US 3489687 A
Description (OCR text may contain errors)
United States Patent 3,489,687 DEHYDRATION OF AMINE OXIDES Jack Thomas Inamorato, Flushing, N.Y., and George Francis Marion, Paramus, N.J., assignors to Colgate- Palmolive Company, New York, N.Y., a corporation of Delaware No Drawing. Filed Oct. 21, 1965, Ser. No. 500,205 Int. Cl. C11d 3/30 US. Cl. 252-137 4 Claims ABSTRACT OF THE DISCLOSURE A process for the dehydration of an aqueous solution of a thermally sensitive surface-active higher alkyl, lower dialkyl amine oxide said higher alkyl containing from about to about 20 carbon atoms said lower alkyl containing from about 1 to about 3 carbon atoms which comprises mixing the aqueous solution with a solid, hydratable inorganic salt e.g., sodium sulfate, said salt being employed in amounts sufficient to react with substantially all the water in said solution. The products of the hydration mixture are obtained directly as a friable mass which can be easily granulated to form an effective free-flowing built detergent composition.
This invention relates to the treatment of amine oxides, more particularly to the treatment of aqueous solutions of tertiary amine oxides having hydropholic higher aliphatic substituents.
The tertiary amine oxides are a well known class of materials having the general formula where each of the R groups may be a monovalent radical attached to the nitrogen by a carbon-to-nitrogen single bond. Amine oxides used for detergent purposes generally contain at least one aliphatic hydrocarbon substituent of about 8 or more carbon atoms. The amine oxide need not be acyclic; the nitrogen atom may, for example, be part of a heterocyclic ring in which case the R and R for example, may constitute together a single divalent radical. Also, the amine oxide may contain more than one amine oxide group; for example, the R radical may carry an other amine oxide group.
In the manufacture of amine oxides it is conventional to produce the amine oxide in aqueous medium. For example, a solution of a tertiary amine in ethanol may be treated with a peroxidizing agent such as peracetic acid or aqueous hydrogen peroxide (e.g. in 30% concentration and at a temperature of 50-60 C.) followed by dilution with water, extraction of unreacted amine as with petroleum ether, and evaporation of the alcohol. The higher amine oxides are highly sensitive to heat and if it is desired to recover them from their aqueous solution (e.g. for the manufacture of solid detergent compositions), it has been necessary to resort to such expensive and diflicult process as freeze drying or similar procedures; this is illustrated, for example, in United States Patents 2,302,714 and 3,197,509.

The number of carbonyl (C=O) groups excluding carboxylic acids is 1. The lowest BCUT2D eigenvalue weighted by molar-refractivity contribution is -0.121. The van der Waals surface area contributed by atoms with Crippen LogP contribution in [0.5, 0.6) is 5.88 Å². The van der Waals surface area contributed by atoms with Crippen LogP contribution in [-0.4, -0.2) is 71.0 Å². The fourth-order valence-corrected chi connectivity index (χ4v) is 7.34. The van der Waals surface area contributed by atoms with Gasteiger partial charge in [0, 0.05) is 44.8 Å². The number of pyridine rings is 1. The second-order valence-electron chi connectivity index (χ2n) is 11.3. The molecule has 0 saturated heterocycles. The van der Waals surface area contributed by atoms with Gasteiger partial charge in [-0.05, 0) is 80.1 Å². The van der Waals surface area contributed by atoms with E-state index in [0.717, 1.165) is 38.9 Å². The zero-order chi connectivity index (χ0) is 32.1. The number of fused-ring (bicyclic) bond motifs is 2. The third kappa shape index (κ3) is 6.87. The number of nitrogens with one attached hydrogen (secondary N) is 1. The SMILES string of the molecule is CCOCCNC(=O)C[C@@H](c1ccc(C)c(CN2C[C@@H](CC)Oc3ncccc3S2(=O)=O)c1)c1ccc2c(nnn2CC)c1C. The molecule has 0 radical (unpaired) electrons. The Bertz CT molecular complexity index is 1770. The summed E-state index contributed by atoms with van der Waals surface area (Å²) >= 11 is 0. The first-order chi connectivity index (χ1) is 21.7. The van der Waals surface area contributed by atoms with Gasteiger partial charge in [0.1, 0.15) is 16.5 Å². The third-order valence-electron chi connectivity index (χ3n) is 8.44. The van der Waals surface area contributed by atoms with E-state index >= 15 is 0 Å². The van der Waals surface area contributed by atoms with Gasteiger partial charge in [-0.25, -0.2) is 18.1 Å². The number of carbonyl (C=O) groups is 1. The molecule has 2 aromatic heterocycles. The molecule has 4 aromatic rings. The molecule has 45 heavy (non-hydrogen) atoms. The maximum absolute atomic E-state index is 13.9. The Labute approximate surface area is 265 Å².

One aspect of this invention relates to a novel process for dehydrating aqueous amine oxides solutions in a highly economical manner. Another aspect of this invention relates to the production of dried solid built detergent compositions of amine oxides and inorganic salts, efliciently and inexpensively. It has now been found that this may be accomplished by mixing the aqueous solution of the amine oxide with a hydratable inorganic salt, whereby there is a chemical hydration reaction between the amine oxide solution and the salt. Although this reaction results in heating of the mixture of reactants, it is found that the detergent etficacy of the amine oxide is substantially retained. In addition, the products of the hydration mixture are obtained directly as a friable mass which can be easily granulated to form an effective free-flowing built detergent composition.
Examples of tertiary amine oxides which may be used are such materials as the higher alkyl di (lower alkyl) amine oxides (e.g. having a higher alkyl group of about 10 to 20, preferably 12 to 18, carbon atoms and a lower alkyl group of 1 to 3 carbon atoms) e.g. lauryl dimethyl amine oxide or tallow-dimethyl amine oxide. One or more of the lower alkyl groups may be replaced by lower hydroxyalkyl groups (e.g. a hydroxyethyl group) as in lauryl di (hydrooxyethyl) amine oxide or by amide groups (e.g. amido lower alkyl groups) as in the compound The long chain alkyl group may be connected to the nitrogen through an intermediate linkage such as an amide linkage or an ester linkage as in the compounds Other higher amine oxides are disclosed in the aforementioned patents and in the articles by Lake and Hoh, Journal of America Oil Chemists Society 628-631 (1963) and Jungermann and Ginn, Soap and Chemical Specialties 40 59-62 (1964).